‘Are ya ready for Christmas?’ currently accounts for 97% of all Maritime conversations

‘Are ya ready for Christmas?’ currently accounts for 97% of all Maritime conversations

Atlantic Canada — From the westernmost borders of New Brunswick to the farthest-north reaches of Labrador, one question is filling conversations this week: “Are ya ready for Christmas?”

“I’m never really sure how to respond to that,” confessed Halifax native Charlene Torstburry. “Like, am I done my Christmas shopping? Am I ready to overload on carbs and calories and undo all the hard work I’ve done eating right and working out all summer?

“Am I all set to force-feed myself enough vodka to get me through two days listening to my parents tell me I need to find a nice guy to settle down with and have kids and get a ‘real’ job and stop trying to be an artist? What exactly should I be ready for?”

Torstburry claimed she actually counted how many of her conversations started with the vague question and it totalled 27 times in the course of one day.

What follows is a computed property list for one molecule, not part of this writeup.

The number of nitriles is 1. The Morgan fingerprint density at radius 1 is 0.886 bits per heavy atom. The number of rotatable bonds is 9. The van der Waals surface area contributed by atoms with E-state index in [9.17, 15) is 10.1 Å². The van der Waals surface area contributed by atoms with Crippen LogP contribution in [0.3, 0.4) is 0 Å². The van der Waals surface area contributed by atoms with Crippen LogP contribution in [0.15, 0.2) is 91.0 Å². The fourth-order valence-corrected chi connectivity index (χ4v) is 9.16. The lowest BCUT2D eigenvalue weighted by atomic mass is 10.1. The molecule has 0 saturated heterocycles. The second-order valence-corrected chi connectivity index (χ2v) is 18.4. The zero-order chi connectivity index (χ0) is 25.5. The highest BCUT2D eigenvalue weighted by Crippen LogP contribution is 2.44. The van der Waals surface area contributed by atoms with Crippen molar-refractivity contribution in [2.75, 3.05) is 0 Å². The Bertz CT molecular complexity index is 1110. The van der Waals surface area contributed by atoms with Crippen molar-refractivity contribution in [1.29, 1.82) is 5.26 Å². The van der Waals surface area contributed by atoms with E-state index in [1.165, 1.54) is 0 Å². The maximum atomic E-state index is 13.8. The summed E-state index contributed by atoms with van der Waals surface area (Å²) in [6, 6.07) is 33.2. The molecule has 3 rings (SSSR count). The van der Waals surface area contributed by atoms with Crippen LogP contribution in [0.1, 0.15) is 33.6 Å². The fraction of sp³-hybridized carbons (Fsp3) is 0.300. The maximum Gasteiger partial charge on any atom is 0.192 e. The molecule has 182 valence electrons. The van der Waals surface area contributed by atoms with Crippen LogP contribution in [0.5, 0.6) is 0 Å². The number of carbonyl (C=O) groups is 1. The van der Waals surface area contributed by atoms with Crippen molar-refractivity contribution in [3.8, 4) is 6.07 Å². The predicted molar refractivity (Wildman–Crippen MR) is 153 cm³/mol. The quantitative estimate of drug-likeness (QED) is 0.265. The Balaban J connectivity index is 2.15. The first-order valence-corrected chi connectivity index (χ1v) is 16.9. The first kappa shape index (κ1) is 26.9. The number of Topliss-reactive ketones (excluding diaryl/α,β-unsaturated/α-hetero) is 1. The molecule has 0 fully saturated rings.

“Granted, it was the day of my office ‘celebration party,'” she admitted. “We’re not allowed to call it a ‘Christmas party’ because not everyone is Christian, and then this year we had to stop saying ‘holiday’ because not everyone gets a holiday from it, I guess. But by that logic ‘celebration’ really doesn’t work either because I’m definitely not celebrating my mom passive-aggressively suggesting I might be gay.”

The Manatee hired a Fredericton local, Jordan Dorset, to investigate Torstburry’s claim of the question dominating conversations. He stationed himself at the Regent Mall food court for several hours and eavesdropped on strangers.

“It was close to a hundred percent,” Dorset told our reporter. “It was the oddest thing, too. Everyone used that exact wording: ‘Are ya ready for Christmas?’ Not you, but ya — every single time. For some reason, asking that question makes people forget the most basic grammar.”

Dorset went on to say that the only conversations that didn’t start with that question “were mostly grandmothers talking about so-and-so having a bad fall,” and people saying they “couldn’t believe it’s so close because it doesn’t even really feel like Christmas at all.”

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